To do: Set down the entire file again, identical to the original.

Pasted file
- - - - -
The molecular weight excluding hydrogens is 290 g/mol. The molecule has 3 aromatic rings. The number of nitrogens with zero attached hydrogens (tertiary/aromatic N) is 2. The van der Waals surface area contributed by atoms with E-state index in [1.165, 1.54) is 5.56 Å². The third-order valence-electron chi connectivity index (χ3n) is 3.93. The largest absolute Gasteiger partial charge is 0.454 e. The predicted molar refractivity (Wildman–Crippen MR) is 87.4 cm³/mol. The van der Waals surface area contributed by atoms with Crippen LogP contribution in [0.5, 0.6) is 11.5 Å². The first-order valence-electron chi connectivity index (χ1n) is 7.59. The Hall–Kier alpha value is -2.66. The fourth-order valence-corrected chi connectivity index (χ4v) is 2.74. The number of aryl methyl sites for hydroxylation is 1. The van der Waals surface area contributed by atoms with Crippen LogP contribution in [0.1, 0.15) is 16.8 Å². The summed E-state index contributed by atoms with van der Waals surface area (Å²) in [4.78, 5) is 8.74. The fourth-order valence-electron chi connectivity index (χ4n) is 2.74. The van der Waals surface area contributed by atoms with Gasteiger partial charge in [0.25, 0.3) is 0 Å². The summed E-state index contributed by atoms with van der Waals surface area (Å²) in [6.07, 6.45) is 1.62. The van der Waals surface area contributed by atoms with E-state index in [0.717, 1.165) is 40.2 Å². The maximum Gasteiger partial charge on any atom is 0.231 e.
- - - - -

The molecular weight excluding hydrogens is 290 g/mol. The molecule has 3 aromatic rings. The number of nitrogens with zero attached hydrogens (tertiary/aromatic N) is 2. The van der Waals surface area contributed by atoms with E-state index in [1.165, 1.54) is 5.56 Å². The third-order valence-electron chi connectivity index (χ3n) is 3.93. The largest absolute Gasteiger partial charge is 0.454 e. The predicted molar refractivity (Wildman–Crippen MR) is 87.4 cm³/mol. The van der Waals surface area contributed by atoms with Crippen LogP contribution in [0.5, 0.6) is 11.5 Å². The first-order valence-electron chi connectivity index (χ1n) is 7.59. The Hall–Kier alpha value is -2.66. The fourth-order valence-corrected chi connectivity index (χ4v) is 2.74. The number of aryl methyl sites for hydroxylation is 1. The van der Waals surface area contributed by atoms with Crippen LogP contribution in [0.1, 0.15) is 16.8 Å². The summed E-state index contributed by atoms with van der Waals surface area (Å²) in [4.78, 5) is 8.74. The fourth-order valence-electron chi connectivity index (χ4n) is 2.74. The van der Waals surface area contributed by atoms with Gasteiger partial charge in [0.25, 0.3) is 0 Å². The summed E-state index contributed by atoms with van der Waals surface area (Å²) in [6.07, 6.45) is 1.62. The van der Waals surface area contributed by atoms with E-state index in [0.717, 1.165) is 40.2 Å². The maximum Gasteiger partial charge on any atom is 0.231 e.